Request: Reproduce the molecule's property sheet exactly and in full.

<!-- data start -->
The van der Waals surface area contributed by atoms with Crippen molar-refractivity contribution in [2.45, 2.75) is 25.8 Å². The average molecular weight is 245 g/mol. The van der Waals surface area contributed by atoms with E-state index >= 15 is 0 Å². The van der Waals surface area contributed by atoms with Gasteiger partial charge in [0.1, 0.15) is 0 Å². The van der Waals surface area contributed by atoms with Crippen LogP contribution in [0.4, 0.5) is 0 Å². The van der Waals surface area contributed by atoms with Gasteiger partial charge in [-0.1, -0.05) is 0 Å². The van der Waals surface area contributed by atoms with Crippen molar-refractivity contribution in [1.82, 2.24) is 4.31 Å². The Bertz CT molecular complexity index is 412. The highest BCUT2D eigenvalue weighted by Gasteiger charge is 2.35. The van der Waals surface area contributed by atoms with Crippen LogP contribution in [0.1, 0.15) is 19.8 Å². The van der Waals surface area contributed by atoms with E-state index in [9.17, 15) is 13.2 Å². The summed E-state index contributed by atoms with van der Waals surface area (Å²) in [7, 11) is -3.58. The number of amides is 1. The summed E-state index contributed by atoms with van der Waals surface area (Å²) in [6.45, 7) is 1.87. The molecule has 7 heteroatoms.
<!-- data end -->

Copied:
The van der Waals surface area contributed by atoms with Crippen molar-refractivity contribution in [2.45, 2.75) is 25.8 Å². The average molecular weight is 245 g/mol. The van der Waals surface area contributed by atoms with E-state index >= 15 is 0 Å². The van der Waals surface area contributed by atoms with Gasteiger partial charge in [0.1, 0.15) is 0 Å². The van der Waals surface area contributed by atoms with Crippen LogP contribution in [0.4, 0.5) is 0 Å². The van der Waals surface area contributed by atoms with Gasteiger partial charge in [-0.1, -0.05) is 0 Å². The van der Waals surface area contributed by atoms with Crippen molar-refractivity contribution in [1.82, 2.24) is 4.31 Å². The Bertz CT molecular complexity index is 412. The highest BCUT2D eigenvalue weighted by Gasteiger charge is 2.35. The van der Waals surface area contributed by atoms with Crippen LogP contribution in [0.1, 0.15) is 19.8 Å². The van der Waals surface area contributed by atoms with E-state index in [9.17, 15) is 13.2 Å². The summed E-state index contributed by atoms with van der Waals surface area (Å²) in [7, 11) is -3.58. The number of amides is 1. The summed E-state index contributed by atoms with van der Waals surface area (Å²) in [6.45, 7) is 1.87. The molecule has 7 heteroatoms.